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Economy and Business


Canadian oil companies look to Ohio manufacturers
Companies invest billions of dollars to extract billions of barrels of oil.
by WKSU's MARK URYCKI


Reporter
Mark Urycki
 
About 90 Ohio business people and a half-dozen major Canadian oil companies meet in Independence to see what they can offer each other.
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In The Region:
There were a lot of jokes about the weather Wednesday when about 90 Ohio business officials met with representatives of a half dozen Canadian oil companies. The business-to-business forum was organized so that Ohio manufacturers might win some contracts with the companies extracting oil from northern Alberta tar sands. But as WKSU’s Mark Urycki reports, the Canadians also see some political expedience in the collaboration.
Talking oil and business

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With all the oil and gas production ramping up in Ohio’s Utica shale, local companies don’t usually think about making pipes or equipment for Alberta. But Alberta envoy David Manning says they are interested in working with Ohio companies.

"This is a very sophisticated technology-driven industrial base. The companies here know how to work in adverse climates. You have a grasp of energy issues – the Utica shale is another good example. You have a lot of energy infrastructure.”

Manning and some other representatives from Canada admit that doing business across the border will also "growing a constituency" here. And that might soften American opposition to the proposed Keystone XL pipeline  that would run from Canada to Nebraska. Pipeline owner TransCanada came to Cleveland to talk about business opportunities. Their supply chain manager, Daryl Sandquist says they’ve already bought the pipes they need for Keystone but they will be in the market for help with an even longer pipeline from Alberta to New Brunswick on the east coast.

“We’re just initiating our front-end engineering on that so we haven’t purchased any of those materials yet.”

One Ohio company that’s been supplying special pipe fittings to Canada since 1960 is Westlake-based PLIDCO. Seventy percent of their products are exported and the company just added 7,000 square feet of manufacturing space the past year to keep up with the demand.   But General Manager Kim Smith says it can be a challenge to work in the remote north country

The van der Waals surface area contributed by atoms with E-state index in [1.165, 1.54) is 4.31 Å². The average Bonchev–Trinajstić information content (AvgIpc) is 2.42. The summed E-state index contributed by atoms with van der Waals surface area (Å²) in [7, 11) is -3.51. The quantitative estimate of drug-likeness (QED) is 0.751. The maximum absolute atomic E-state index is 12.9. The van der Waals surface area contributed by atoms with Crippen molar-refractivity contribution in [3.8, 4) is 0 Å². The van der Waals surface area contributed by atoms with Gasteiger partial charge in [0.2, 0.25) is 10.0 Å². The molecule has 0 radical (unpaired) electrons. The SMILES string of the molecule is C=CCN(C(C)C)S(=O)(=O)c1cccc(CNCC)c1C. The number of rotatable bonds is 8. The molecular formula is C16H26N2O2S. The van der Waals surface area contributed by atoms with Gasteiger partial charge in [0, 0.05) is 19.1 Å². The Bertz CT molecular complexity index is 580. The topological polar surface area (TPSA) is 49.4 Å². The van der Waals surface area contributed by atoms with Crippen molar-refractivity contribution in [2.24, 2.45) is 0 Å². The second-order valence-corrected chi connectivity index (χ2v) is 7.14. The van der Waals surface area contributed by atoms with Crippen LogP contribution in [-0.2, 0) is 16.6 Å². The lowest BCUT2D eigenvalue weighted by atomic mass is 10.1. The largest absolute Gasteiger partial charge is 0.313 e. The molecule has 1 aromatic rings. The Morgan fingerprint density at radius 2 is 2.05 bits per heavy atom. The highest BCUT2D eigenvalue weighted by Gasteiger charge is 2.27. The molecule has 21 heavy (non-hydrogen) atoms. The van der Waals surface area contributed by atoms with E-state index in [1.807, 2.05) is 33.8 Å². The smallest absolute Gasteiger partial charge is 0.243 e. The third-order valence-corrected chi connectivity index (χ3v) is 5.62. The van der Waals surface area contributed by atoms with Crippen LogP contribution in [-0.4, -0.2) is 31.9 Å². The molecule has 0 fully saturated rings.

"There’s a lot of low temperature steel, low temperature equipment, which requires some custom work which we’re not afraid of, we like to do. We’re the pioneers of the industry so we can do it. And travel, you need to travel.”

And travel often means flying to company owned airports and living in company-owned housing. Mark Duskey is with Nidec Avtron Automation Corporation in Independence which makes electric controls for large motors. He says Canada is the easiest foreign country with which to do business.

"You need to be able to provide spares, repairs or whatever it needs to be to keep their equipment running. But they don’t care where it comes from as long as it’s a quick turnaround which U-S has an advantage over China or Japan. “

Environmentalists have complained that the Alberta tar sands produce dirty oil with too much sulfur. Youngstown State Professor Clovis Linkous attended the forum because YSU may be able to offer some help with that.

“We do have patented technology that is available so in case there are opportunities that arise we hope to move that forward.  If there is an interest.”

Canada is Ohio’s largest foreign trading partner, as the Buckeye State exports more goods to the northern neighbor than the next ten countries combined. Doing business across the border may get even easier. The White House announced the next meeting with Canadian and American officials to harmonize trade regulations will be held in May, in Cleveland.

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